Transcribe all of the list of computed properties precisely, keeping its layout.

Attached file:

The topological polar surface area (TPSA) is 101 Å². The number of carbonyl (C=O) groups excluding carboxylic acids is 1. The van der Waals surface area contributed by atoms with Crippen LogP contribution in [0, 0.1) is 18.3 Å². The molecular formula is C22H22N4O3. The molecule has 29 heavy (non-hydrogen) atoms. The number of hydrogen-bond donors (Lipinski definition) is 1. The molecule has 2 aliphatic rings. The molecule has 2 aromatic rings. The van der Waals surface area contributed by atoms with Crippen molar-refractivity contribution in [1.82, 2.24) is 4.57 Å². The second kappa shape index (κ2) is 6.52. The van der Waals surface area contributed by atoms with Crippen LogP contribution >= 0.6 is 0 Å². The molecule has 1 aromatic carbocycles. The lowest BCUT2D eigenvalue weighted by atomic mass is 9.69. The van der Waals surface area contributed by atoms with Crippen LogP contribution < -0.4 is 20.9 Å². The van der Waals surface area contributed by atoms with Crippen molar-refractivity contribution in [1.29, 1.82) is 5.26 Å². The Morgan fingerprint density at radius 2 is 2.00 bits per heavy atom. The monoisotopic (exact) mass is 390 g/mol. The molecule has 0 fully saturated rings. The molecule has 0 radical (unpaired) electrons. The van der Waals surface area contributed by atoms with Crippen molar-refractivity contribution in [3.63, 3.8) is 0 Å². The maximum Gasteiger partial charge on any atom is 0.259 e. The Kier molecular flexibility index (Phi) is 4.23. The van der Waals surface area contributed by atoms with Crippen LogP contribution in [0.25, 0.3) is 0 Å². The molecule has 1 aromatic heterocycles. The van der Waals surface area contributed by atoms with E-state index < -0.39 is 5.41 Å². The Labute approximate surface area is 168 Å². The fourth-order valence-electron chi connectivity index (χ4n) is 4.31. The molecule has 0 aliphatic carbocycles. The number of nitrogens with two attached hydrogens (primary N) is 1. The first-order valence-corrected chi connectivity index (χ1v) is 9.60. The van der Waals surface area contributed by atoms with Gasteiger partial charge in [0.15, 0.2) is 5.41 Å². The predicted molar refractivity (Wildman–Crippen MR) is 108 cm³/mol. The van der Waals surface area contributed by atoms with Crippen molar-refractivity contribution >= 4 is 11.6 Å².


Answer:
The topological polar surface area (TPSA) is 101 Å². The number of carbonyl (C=O) groups excluding carboxylic acids is 1. The van der Waals surface area contributed by atoms with Crippen LogP contribution in [0, 0.1) is 18.3 Å². The molecular formula is C22H22N4O3. The molecule has 29 heavy (non-hydrogen) atoms. The number of hydrogen-bond donors (Lipinski definition) is 1. The molecule has 2 aliphatic rings. The molecule has 2 aromatic rings. The van der Waals surface area contributed by atoms with Crippen molar-refractivity contribution in [1.82, 2.24) is 4.57 Å². The second kappa shape index (κ2) is 6.52. The van der Waals surface area contributed by atoms with Crippen LogP contribution >= 0.6 is 0 Å². The molecule has 1 aromatic carbocycles. The lowest BCUT2D eigenvalue weighted by atomic mass is 9.69. The van der Waals surface area contributed by atoms with Crippen LogP contribution < -0.4 is 20.9 Å². The van der Waals surface area contributed by atoms with Crippen molar-refractivity contribution in [1.29, 1.82) is 5.26 Å². The Morgan fingerprint density at radius 2 is 2.00 bits per heavy atom. The monoisotopic (exact) mass is 390 g/mol. The molecule has 0 fully saturated rings. The molecule has 0 radical (unpaired) electrons. The van der Waals surface area contributed by atoms with Crippen molar-refractivity contribution in [3.63, 3.8) is 0 Å². The maximum Gasteiger partial charge on any atom is 0.259 e. The Kier molecular flexibility index (Phi) is 4.23. The van der Waals surface area contributed by atoms with Crippen LogP contribution in [0.25, 0.3) is 0 Å². The molecule has 1 aromatic heterocycles. The van der Waals surface area contributed by atoms with E-state index < -0.39 is 5.41 Å². The Labute approximate surface area is 168 Å². The fourth-order valence-electron chi connectivity index (χ4n) is 4.31. The molecule has 0 aliphatic carbocycles. The number of nitrogens with two attached hydrogens (primary N) is 1. The first-order valence-corrected chi connectivity index (χ1v) is 9.60. The van der Waals surface area contributed by atoms with Gasteiger partial charge in [0.15, 0.2) is 5.41 Å². The predicted molar refractivity (Wildman–Crippen MR) is 108 cm³/mol. The van der Waals surface area contributed by atoms with Crippen molar-refractivity contribution >= 4 is 11.6 Å².